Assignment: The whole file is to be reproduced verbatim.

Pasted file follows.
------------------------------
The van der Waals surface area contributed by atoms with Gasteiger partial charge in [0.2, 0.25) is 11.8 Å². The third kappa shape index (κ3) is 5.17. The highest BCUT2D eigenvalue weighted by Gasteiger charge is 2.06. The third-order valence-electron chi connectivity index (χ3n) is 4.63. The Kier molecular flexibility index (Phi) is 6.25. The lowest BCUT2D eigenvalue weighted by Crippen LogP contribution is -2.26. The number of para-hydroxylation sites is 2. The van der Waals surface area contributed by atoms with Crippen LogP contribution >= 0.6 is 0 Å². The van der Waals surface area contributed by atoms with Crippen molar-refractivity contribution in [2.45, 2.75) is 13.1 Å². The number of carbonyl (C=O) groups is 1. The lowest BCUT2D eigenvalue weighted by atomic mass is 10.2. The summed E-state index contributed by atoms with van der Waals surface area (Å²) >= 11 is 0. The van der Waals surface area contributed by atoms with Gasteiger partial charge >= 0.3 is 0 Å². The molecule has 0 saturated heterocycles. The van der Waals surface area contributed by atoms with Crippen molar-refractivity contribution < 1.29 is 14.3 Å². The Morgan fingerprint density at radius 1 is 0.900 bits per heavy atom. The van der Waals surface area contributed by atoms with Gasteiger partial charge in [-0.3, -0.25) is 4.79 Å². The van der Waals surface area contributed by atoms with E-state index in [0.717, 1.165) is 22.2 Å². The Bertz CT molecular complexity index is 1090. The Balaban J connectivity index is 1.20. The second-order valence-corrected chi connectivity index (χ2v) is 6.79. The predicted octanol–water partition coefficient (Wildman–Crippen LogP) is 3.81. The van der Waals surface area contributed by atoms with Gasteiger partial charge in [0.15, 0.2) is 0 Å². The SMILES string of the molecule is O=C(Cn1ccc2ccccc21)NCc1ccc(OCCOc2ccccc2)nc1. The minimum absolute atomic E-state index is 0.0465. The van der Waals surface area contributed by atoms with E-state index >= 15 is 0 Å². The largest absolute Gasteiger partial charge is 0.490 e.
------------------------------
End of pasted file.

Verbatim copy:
The van der Waals surface area contributed by atoms with Gasteiger partial charge in [0.2, 0.25) is 11.8 Å². The third kappa shape index (κ3) is 5.17. The highest BCUT2D eigenvalue weighted by Gasteiger charge is 2.06. The third-order valence-electron chi connectivity index (χ3n) is 4.63. The Kier molecular flexibility index (Phi) is 6.25. The lowest BCUT2D eigenvalue weighted by Crippen LogP contribution is -2.26. The number of para-hydroxylation sites is 2. The van der Waals surface area contributed by atoms with Crippen LogP contribution >= 0.6 is 0 Å². The van der Waals surface area contributed by atoms with Crippen molar-refractivity contribution in [2.45, 2.75) is 13.1 Å². The number of carbonyl (C=O) groups is 1. The lowest BCUT2D eigenvalue weighted by atomic mass is 10.2. The summed E-state index contributed by atoms with van der Waals surface area (Å²) >= 11 is 0. The van der Waals surface area contributed by atoms with Gasteiger partial charge >= 0.3 is 0 Å². The molecule has 0 saturated heterocycles. The van der Waals surface area contributed by atoms with Crippen molar-refractivity contribution < 1.29 is 14.3 Å². The Morgan fingerprint density at radius 1 is 0.900 bits per heavy atom. The van der Waals surface area contributed by atoms with Gasteiger partial charge in [-0.3, -0.25) is 4.79 Å². The van der Waals surface area contributed by atoms with E-state index in [0.717, 1.165) is 22.2 Å². The Bertz CT molecular complexity index is 1090. The Balaban J connectivity index is 1.20. The second-order valence-corrected chi connectivity index (χ2v) is 6.79. The predicted octanol–water partition coefficient (Wildman–Crippen LogP) is 3.81. The van der Waals surface area contributed by atoms with Gasteiger partial charge in [0.15, 0.2) is 0 Å². The SMILES string of the molecule is O=C(Cn1ccc2ccccc21)NCc1ccc(OCCOc2ccccc2)nc1. The minimum absolute atomic E-state index is 0.0465. The van der Waals surface area contributed by atoms with E-state index >= 15 is 0 Å². The largest absolute Gasteiger partial charge is 0.490 e.